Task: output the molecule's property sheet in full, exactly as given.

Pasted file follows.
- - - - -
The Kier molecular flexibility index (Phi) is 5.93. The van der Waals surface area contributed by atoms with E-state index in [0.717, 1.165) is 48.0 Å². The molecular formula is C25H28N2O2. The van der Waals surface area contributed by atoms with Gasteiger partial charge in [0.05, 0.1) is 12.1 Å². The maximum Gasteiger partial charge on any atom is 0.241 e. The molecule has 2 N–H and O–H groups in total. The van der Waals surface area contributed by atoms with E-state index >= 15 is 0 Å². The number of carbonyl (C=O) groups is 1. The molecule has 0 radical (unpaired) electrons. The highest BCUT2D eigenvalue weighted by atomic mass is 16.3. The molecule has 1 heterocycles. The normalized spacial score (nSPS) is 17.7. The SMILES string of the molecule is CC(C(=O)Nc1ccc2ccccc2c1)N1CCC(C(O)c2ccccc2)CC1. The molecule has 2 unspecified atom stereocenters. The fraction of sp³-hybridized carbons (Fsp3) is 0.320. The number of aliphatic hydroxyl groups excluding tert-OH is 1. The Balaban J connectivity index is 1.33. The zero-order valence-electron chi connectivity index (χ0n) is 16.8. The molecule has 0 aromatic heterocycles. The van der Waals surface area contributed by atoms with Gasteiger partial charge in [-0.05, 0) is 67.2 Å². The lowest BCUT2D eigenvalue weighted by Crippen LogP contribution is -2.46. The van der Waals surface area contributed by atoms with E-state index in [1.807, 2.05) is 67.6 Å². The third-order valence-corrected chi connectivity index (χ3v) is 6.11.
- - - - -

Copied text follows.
The Kier molecular flexibility index (Phi) is 5.93. The van der Waals surface area contributed by atoms with E-state index in [0.717, 1.165) is 48.0 Å². The molecular formula is C25H28N2O2. The van der Waals surface area contributed by atoms with Gasteiger partial charge in [0.05, 0.1) is 12.1 Å². The maximum Gasteiger partial charge on any atom is 0.241 e. The molecule has 2 N–H and O–H groups in total. The van der Waals surface area contributed by atoms with E-state index >= 15 is 0 Å². The number of carbonyl (C=O) groups is 1. The molecule has 0 radical (unpaired) electrons. The highest BCUT2D eigenvalue weighted by atomic mass is 16.3. The molecule has 1 heterocycles. The normalized spacial score (nSPS) is 17.7. The SMILES string of the molecule is CC(C(=O)Nc1ccc2ccccc2c1)N1CCC(C(O)c2ccccc2)CC1. The molecule has 2 unspecified atom stereocenters. The fraction of sp³-hybridized carbons (Fsp3) is 0.320. The number of aliphatic hydroxyl groups excluding tert-OH is 1. The Balaban J connectivity index is 1.33. The zero-order valence-electron chi connectivity index (χ0n) is 16.8. The molecule has 0 aromatic heterocycles. The van der Waals surface area contributed by atoms with Gasteiger partial charge in [-0.05, 0) is 67.2 Å². The lowest BCUT2D eigenvalue weighted by Crippen LogP contribution is -2.46. The van der Waals surface area contributed by atoms with E-state index in [1.807, 2.05) is 67.6 Å². The third-order valence-corrected chi connectivity index (χ3v) is 6.11.